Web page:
Rating shift shows true BBC viewers
BBC bosses have hailed a new way of measuring audiences - which shows twice as many people as originally thought saw a controversial edition of Top Gear.
The BBC2 show prompted an apology to the Mexican ambassador after presenters were accused of making "inexcusable insults" to his fellow countrymen.
The BBC is publishing "Live +7" audience measurements each month which show not only live viewing but recordings, repeats and iPlayer for the following seven days.
However the new figures released today, show the controversial edition was among the most watched programmes on BBC2 in January.
Mexicans were described as "lazy", "feckless" and "flatulent", during the January 30 edition of the show presented by Jeremy Clarkson, James May and Richard Hammond.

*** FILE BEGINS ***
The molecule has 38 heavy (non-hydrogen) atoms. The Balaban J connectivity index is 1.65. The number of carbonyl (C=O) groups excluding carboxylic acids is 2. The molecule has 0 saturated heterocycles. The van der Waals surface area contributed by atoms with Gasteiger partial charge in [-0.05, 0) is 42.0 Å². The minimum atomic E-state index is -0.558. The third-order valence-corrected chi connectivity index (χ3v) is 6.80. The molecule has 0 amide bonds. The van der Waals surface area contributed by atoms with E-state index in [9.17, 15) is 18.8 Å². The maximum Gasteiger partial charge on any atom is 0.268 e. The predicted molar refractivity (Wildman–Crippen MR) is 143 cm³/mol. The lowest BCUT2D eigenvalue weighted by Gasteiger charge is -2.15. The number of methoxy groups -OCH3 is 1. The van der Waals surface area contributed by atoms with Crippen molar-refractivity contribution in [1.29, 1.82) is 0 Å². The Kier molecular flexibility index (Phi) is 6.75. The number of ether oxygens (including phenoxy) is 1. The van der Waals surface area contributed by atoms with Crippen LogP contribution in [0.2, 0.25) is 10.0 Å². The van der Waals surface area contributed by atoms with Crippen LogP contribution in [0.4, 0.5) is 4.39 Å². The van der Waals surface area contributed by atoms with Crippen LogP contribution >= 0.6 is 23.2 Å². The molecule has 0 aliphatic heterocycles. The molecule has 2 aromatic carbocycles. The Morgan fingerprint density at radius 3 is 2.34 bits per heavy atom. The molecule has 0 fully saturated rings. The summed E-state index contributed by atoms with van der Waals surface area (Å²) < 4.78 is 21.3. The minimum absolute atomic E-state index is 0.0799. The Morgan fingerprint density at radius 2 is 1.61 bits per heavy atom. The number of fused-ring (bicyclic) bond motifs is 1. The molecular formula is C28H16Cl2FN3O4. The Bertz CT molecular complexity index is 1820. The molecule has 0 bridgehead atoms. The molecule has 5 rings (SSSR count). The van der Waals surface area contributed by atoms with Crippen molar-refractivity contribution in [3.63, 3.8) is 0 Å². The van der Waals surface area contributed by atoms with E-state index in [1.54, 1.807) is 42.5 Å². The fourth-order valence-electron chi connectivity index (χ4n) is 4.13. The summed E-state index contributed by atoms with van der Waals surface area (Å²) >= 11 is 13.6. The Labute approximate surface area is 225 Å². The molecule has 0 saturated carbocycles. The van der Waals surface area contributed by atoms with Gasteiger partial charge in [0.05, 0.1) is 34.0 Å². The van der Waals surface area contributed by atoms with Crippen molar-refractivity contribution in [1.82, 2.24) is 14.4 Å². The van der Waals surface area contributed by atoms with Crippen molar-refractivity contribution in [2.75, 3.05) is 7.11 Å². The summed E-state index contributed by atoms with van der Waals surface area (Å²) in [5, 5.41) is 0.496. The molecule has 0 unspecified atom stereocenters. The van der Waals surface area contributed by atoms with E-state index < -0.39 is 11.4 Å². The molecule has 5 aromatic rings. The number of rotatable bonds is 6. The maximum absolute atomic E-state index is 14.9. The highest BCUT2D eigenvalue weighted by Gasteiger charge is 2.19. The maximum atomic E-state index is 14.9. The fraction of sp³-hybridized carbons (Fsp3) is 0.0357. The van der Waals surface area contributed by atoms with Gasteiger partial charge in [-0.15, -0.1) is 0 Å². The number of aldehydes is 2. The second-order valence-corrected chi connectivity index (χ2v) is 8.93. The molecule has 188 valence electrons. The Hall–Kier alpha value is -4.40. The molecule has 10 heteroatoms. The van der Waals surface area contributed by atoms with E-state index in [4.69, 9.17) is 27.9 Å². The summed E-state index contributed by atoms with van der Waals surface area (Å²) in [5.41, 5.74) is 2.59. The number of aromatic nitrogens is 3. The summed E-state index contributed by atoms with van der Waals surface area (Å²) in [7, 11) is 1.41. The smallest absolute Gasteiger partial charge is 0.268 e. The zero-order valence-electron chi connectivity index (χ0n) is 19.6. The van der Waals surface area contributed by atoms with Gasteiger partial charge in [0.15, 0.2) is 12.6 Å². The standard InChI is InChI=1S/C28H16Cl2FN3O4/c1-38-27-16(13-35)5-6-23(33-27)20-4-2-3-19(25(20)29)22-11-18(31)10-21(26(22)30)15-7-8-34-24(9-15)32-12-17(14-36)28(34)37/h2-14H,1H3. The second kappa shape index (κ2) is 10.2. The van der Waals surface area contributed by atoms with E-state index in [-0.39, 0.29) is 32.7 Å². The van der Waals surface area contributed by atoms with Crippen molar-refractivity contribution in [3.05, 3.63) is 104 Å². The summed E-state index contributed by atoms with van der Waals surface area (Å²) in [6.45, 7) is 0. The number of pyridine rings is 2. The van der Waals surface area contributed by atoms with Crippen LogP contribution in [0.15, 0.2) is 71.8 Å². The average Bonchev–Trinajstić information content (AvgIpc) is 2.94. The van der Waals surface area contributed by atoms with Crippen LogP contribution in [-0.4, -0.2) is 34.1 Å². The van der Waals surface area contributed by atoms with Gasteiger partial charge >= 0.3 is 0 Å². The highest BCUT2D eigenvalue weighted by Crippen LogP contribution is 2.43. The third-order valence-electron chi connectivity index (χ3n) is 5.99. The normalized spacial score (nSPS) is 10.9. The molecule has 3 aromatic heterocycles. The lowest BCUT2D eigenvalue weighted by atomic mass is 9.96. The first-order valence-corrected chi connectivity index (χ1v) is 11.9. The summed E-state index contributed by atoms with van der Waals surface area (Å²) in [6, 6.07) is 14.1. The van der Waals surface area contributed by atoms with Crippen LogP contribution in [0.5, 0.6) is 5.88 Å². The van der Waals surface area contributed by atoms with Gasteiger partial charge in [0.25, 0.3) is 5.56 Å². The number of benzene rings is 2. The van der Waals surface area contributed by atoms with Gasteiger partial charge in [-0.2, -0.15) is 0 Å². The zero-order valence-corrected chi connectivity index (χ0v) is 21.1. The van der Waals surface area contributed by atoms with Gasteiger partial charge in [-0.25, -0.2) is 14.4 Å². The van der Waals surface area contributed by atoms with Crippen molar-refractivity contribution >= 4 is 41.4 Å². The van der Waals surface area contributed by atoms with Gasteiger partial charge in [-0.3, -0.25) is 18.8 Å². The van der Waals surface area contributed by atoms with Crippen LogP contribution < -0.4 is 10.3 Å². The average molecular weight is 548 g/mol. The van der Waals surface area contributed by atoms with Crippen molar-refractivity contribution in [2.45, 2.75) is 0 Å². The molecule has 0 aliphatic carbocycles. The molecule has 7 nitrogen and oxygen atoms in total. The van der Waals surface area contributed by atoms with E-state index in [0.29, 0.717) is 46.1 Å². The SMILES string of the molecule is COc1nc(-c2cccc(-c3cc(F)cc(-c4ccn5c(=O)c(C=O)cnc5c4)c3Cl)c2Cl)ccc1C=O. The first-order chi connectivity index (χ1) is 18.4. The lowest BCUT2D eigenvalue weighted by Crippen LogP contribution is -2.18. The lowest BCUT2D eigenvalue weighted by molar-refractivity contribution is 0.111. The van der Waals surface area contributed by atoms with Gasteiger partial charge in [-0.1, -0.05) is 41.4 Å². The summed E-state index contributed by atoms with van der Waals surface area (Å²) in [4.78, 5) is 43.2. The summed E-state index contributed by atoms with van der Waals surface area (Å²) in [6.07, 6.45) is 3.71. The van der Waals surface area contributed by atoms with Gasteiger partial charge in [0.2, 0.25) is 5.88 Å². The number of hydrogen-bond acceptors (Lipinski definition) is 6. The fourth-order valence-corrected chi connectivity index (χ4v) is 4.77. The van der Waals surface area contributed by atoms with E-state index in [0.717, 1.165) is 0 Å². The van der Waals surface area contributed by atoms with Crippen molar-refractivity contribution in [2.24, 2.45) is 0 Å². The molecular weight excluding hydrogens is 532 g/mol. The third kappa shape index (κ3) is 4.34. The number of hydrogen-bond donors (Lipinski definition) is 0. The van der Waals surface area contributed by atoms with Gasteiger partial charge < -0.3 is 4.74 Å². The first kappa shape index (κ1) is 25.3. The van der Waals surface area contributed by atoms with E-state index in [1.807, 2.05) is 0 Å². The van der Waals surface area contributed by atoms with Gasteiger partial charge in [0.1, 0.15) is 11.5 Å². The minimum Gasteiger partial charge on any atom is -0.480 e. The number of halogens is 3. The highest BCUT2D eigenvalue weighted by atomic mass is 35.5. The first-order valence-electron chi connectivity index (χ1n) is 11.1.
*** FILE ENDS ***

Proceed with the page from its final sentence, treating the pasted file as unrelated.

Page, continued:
The country's London-based ambassador, Eduardo Medina-Mora Icaza, wrote to the BBC to complain about the "outrageous, vulgar and inexcusable insults". The BBC later apologised.
The new figures show the combined audience for the programme was 97% greater than for the original scheduled screening, with 10.6 million viewers.
The corporation said the new measure, with soon to be published audience appreciation information, will "provide the BBC with its most accurate assessment of programme value to date".
The Live +7 figures reveal some of the BBC's most-watched shows draw more than four million more viewers when measured over seven days.
For smaller digital channels the increase amounts to several hundred percent.